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Saturday, November 24, 2012

Taming the Workplace Bully By Adam Piore

It started during the training sessions for her new job. Elizabeth Santeramo, a cancer information specialist in New York, saw a woman across the room glance in her direction, whisper in the ear of a co-worker, and then snort derisively. The episode seemed so brazenly immature, as if plucked directly from Mean Girls, that Santeramo shrugged it off. “The work we were doing was to help people who were just diagnosed with cancer,” she says. “We’re all empathic, compassionate people, I told myself. I’m just being paranoid.” A few days later, the abusive snickering intensified.
One day Santeramo’s nemesis approached a cubicle near hers, where she removed a cutout picture of a golden-haired cat and propped it up so everyone in the room could see it. When Santeramo stood up, puzzled, the woman began to meow at her. Her colleagues around her joined in. Soon, a chorus of malicious meowing would follow Santeramo in and out of the office like a demented soundtrack. “To this day,” she says, “I remain mystified by the meows.”
The abuse, which led to an emotional meeting with her supervisor, is just one indication of how bullying, contrary to popular stereotype, has made its way from high school locker rooms and hallways to the office. “In a lot of workplaces, it’s just considered part of daily workplace culture,” says Joe Grimm, professor of journalism at Michigan State University. “Browbeating, intimidation, cutting people off, and being the loudest in the room with an opinion.” In a recent book he edited, The New Bullying: How Social Media, Social Exclusion, Laws and Suicide Have Changed Our Definition of Bullying, Grimm reveals how bullying has some professionals living in debilitating fear of the office, which may sound familiar for viewers of The Devil Wears Prada, the thinly veiled account of working at Vogue, or the junior analysts atGoldman Sachs (GS) who were once forced to dress up like Teletubbies. “When bullies get out of school,” says Grimm, “they don’t stop being bullies.”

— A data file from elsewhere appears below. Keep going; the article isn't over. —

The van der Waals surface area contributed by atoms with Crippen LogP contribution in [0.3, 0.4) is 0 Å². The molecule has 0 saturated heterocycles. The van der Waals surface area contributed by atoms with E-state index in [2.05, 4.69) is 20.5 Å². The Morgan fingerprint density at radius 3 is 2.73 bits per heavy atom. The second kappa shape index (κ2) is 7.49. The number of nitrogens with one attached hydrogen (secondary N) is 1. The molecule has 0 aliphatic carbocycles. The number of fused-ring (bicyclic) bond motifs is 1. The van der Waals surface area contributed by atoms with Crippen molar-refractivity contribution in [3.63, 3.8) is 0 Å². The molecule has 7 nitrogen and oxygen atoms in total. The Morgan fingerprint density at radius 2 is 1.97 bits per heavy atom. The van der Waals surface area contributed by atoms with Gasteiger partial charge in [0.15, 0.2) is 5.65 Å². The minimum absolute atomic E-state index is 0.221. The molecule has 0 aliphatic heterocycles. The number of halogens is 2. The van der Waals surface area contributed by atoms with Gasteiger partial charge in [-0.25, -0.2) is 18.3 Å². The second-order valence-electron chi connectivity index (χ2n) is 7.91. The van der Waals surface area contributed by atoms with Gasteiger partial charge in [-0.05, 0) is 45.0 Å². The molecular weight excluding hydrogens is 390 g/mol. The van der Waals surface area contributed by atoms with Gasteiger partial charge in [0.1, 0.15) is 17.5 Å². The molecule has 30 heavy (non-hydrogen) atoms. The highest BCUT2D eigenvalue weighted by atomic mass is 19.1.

By some accounts, legions of Biff Tannens and Nurse Ratcheds are running rampant, inflicting cruelty on a large part of the American workforce. In August, CareerBuilder announced that 35 percent of employees surveyed claim to have been bullied at work, up from 27 percent the year before. The Workplace Bullying Institute, based in Bellingham, Wash., has 36 state chapters, a 10,000-person mailing list, and local, on-the-ground “targets” (the WBI doesn’t like the word victim) who now direct anti-bullying campaigns and serve as local points of contact. This year legislation making it easier for bullying victims to sue employers was introduced in 13 states.
The official definition of bullying, according to the WBI, is a “repeated, health-harming mistreatment” by one or more “perpetrators” that takes the form of “verbal abuse, offensive conduct/behaviors which are threatening, humiliating, or intimidating,” or “work interference-sabotage—which prevents work from getting done.” Here, WBI representatives make a distinction between a bully and someone who’s just mean. An overly demanding boss, explains a WBI volunteer, generally puts pressure on all underlings. Once a task is finished, however, verbal assaults stop. Bullies tend to single out an individual with an added level of personal malice. When a manager at a Direct Federal Credit Union a few years ago seized an underling’s diary and read excerpts to her co-workers, that was bullying.